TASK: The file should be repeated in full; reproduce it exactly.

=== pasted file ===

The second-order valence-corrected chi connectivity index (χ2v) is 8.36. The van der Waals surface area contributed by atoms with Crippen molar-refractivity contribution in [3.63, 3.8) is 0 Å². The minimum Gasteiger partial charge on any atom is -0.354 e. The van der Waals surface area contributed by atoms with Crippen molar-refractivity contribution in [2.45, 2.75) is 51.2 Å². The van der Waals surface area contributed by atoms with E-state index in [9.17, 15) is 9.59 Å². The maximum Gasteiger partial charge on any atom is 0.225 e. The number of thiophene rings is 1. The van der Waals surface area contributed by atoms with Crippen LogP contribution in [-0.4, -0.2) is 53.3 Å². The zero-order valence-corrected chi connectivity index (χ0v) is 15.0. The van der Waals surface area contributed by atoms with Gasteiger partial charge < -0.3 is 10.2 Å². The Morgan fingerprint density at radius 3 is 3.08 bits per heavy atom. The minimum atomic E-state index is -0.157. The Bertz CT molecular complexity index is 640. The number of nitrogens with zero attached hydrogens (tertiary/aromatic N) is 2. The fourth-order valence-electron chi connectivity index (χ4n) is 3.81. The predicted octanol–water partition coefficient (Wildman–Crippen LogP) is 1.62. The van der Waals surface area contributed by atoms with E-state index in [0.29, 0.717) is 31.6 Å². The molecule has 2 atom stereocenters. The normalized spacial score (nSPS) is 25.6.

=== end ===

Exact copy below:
The second-order valence-corrected chi connectivity index (χ2v) is 8.36. The van der Waals surface area contributed by atoms with Crippen molar-refractivity contribution in [3.63, 3.8) is 0 Å². The minimum Gasteiger partial charge on any atom is -0.354 e. The van der Waals surface area contributed by atoms with Crippen molar-refractivity contribution in [2.45, 2.75) is 51.2 Å². The van der Waals surface area contributed by atoms with E-state index in [9.17, 15) is 9.59 Å². The maximum Gasteiger partial charge on any atom is 0.225 e. The number of thiophene rings is 1. The van der Waals surface area contributed by atoms with Crippen LogP contribution in [-0.4, -0.2) is 53.3 Å². The zero-order valence-corrected chi connectivity index (χ0v) is 15.0. The van der Waals surface area contributed by atoms with Gasteiger partial charge < -0.3 is 10.2 Å². The Morgan fingerprint density at radius 3 is 3.08 bits per heavy atom. The minimum atomic E-state index is -0.157. The Bertz CT molecular complexity index is 640. The number of nitrogens with zero attached hydrogens (tertiary/aromatic N) is 2. The fourth-order valence-electron chi connectivity index (χ4n) is 3.81. The predicted octanol–water partition coefficient (Wildman–Crippen LogP) is 1.62. The van der Waals surface area contributed by atoms with E-state index in [0.29, 0.717) is 31.6 Å². The molecule has 2 atom stereocenters. The normalized spacial score (nSPS) is 25.6.